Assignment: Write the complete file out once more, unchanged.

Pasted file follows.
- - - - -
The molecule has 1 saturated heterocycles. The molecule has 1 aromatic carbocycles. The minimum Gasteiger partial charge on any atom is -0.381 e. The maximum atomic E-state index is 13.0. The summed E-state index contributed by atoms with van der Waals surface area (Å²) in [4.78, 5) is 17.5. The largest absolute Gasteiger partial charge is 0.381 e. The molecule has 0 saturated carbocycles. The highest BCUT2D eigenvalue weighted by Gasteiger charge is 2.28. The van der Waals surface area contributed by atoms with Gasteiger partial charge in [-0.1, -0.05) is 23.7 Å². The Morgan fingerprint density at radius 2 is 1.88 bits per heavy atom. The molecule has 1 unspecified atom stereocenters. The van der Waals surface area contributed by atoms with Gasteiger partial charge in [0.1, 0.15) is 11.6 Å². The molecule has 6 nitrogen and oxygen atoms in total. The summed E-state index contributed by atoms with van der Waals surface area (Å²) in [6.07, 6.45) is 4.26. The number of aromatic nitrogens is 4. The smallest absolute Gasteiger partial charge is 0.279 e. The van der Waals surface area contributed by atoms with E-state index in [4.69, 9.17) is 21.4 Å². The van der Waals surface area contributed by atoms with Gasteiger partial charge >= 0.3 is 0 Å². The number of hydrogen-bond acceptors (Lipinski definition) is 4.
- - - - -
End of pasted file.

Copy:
The molecule has 1 saturated heterocycles. The molecule has 1 aromatic carbocycles. The minimum Gasteiger partial charge on any atom is -0.381 e. The maximum atomic E-state index is 13.0. The summed E-state index contributed by atoms with van der Waals surface area (Å²) in [4.78, 5) is 17.5. The largest absolute Gasteiger partial charge is 0.381 e. The molecule has 0 saturated carbocycles. The highest BCUT2D eigenvalue weighted by Gasteiger charge is 2.28. The van der Waals surface area contributed by atoms with Gasteiger partial charge in [-0.1, -0.05) is 23.7 Å². The Morgan fingerprint density at radius 2 is 1.88 bits per heavy atom. The molecule has 1 unspecified atom stereocenters. The van der Waals surface area contributed by atoms with Gasteiger partial charge in [0.1, 0.15) is 11.6 Å². The molecule has 6 nitrogen and oxygen atoms in total. The summed E-state index contributed by atoms with van der Waals surface area (Å²) in [6.07, 6.45) is 4.26. The number of aromatic nitrogens is 4. The smallest absolute Gasteiger partial charge is 0.279 e. The van der Waals surface area contributed by atoms with E-state index in [4.69, 9.17) is 21.4 Å². The van der Waals surface area contributed by atoms with Gasteiger partial charge >= 0.3 is 0 Å². The number of hydrogen-bond acceptors (Lipinski definition) is 4.